In five years, you will not be buying phones for the power of its camera or how sleek it looks or a foldable display.
In fact, you will not be buying a “phone”. You will be hiring a digital assistant.
An assistant who will be available to you through an ear piece, a flat piece of glass (“phone”) in your pocket and in your car.
Say, you hired a real, flesh and blood human assistant. Let’s say her name is Amy. How would you interact with Amy?
Amy, I want to see my dentist this month. Get me in.
Amy, for New York, can you get us into an Airbnb instead of a hotel?
or even this
Amy, can you find us a good place for dinner for Jill’s birthday?
Each of these seemingly simple tasks is very complex to do for a digital assistant. It requires multiple layers of context and third party interactions.
Your assistant, human or digital, will need to do three complex things that each have varying degrees of difficulty.
‘Working the job’ is the Last Mile.
Exponential improvements in natural language understanding will take care of (1). Your assistant will be able to figure out what you are saying (more or less).
Calendars, emails and other personal information can already be found in digital repositories. These repositories provide varying levels of access to digital assistants. This handles the data access part of (2).
Now, make no mistake, “context” is hard and determining and maintaining multiple layers of context is very complicated but it will be solved algorithmically.
This brings us to the last mile: working the job
How will Amy ‘talk’ to my dentist, negotiate an appointment and book me in?
How will Amy work out that perfect table by the window at my favorite restaurant?
Most small and medium businesses are analog / human at the points where they interact with customers.
Can we expect AI assistants to converse with humans for the last mile ?
While understanding human speech to determine intent is difficult to say the least, generating human-like speech to carry out a back and forth with humans is orders of magnitude more complex.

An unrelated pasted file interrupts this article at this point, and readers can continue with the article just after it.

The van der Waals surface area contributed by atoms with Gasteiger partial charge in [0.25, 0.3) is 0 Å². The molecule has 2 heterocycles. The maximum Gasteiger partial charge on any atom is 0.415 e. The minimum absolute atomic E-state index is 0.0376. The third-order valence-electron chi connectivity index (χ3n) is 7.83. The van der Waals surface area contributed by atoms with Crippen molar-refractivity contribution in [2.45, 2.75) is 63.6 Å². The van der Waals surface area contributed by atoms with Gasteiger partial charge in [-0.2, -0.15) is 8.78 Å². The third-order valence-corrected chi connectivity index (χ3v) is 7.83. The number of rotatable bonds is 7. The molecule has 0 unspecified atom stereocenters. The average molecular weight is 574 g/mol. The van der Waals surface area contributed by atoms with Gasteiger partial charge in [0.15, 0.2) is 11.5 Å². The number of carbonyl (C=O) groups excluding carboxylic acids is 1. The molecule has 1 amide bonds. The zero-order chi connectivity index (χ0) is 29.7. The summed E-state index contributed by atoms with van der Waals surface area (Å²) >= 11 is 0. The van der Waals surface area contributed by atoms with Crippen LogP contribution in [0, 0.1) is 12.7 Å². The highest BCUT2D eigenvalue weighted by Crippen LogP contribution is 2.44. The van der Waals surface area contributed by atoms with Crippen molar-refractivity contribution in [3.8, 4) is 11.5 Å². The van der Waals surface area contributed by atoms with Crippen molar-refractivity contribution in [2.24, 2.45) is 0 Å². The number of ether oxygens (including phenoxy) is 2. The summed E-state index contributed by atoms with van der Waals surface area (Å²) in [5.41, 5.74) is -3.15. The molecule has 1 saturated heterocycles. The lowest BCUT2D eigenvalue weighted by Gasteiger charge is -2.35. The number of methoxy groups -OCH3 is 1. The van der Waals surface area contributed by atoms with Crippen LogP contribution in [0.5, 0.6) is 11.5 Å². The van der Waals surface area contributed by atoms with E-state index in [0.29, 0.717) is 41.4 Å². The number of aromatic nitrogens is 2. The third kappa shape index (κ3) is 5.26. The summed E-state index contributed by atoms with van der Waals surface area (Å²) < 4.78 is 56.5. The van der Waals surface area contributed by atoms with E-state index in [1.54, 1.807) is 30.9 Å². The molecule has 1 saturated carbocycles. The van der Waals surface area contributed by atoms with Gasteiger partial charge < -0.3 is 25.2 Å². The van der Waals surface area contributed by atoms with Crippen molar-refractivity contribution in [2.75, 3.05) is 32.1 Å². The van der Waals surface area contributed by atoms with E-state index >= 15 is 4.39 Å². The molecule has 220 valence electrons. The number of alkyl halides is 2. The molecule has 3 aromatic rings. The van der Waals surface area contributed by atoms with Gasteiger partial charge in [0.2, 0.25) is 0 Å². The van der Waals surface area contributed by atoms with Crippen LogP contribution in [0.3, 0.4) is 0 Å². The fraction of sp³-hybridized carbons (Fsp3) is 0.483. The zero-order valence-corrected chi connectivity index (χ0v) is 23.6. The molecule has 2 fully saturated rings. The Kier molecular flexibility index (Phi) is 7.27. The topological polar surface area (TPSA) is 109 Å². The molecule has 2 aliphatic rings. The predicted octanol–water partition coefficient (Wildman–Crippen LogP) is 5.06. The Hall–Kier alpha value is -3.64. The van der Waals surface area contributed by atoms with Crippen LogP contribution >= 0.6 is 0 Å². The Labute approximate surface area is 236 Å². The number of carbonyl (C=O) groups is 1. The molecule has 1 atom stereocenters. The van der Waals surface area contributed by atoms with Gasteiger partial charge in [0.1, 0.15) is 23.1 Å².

The complexity of the last mile comes not from algorithmic complexity, but from getting a variety of actors to interface with digital entities like AI assistants.
Businesses like medical offices and restaurants will need a pure digital, unstructured interface to carry out tasks from digital assistants.
Today, a business has a phone number (human interface), email (human interface), fax (human interface). All these interfaces to customers are manned by humans and therefore constrained by human work conditions.
Yes, business have websites but websites are poor interfaces for digital assistants. Most businesses do not have websites through which you can handle tasks.
The best digital interface will be one that can accept queries and commands in plain text and provide responses or perform actions. Such a pure unstructured digital interface will be a chat bot.
A dentist can deploy a chat bot that interfaces with her scheduling system, her patient records.
The retailer can have a chat bot that connects to their supply chain system and respond to queries about shipping times.
The restaurant can have a bot that responds to queries for reservations and information on specials and menus.
With such digital agents representing businesses, a digital personal assistant will only have to discover the interface. It can then issue text commands to carry out tasks.
A text conversation between digital agents could dispense with the ‘nicety’ overhead of human conversation and get jobs done fast.
The Assistants are coming.
But Assistants are going to need business chat bots to take them the last mile.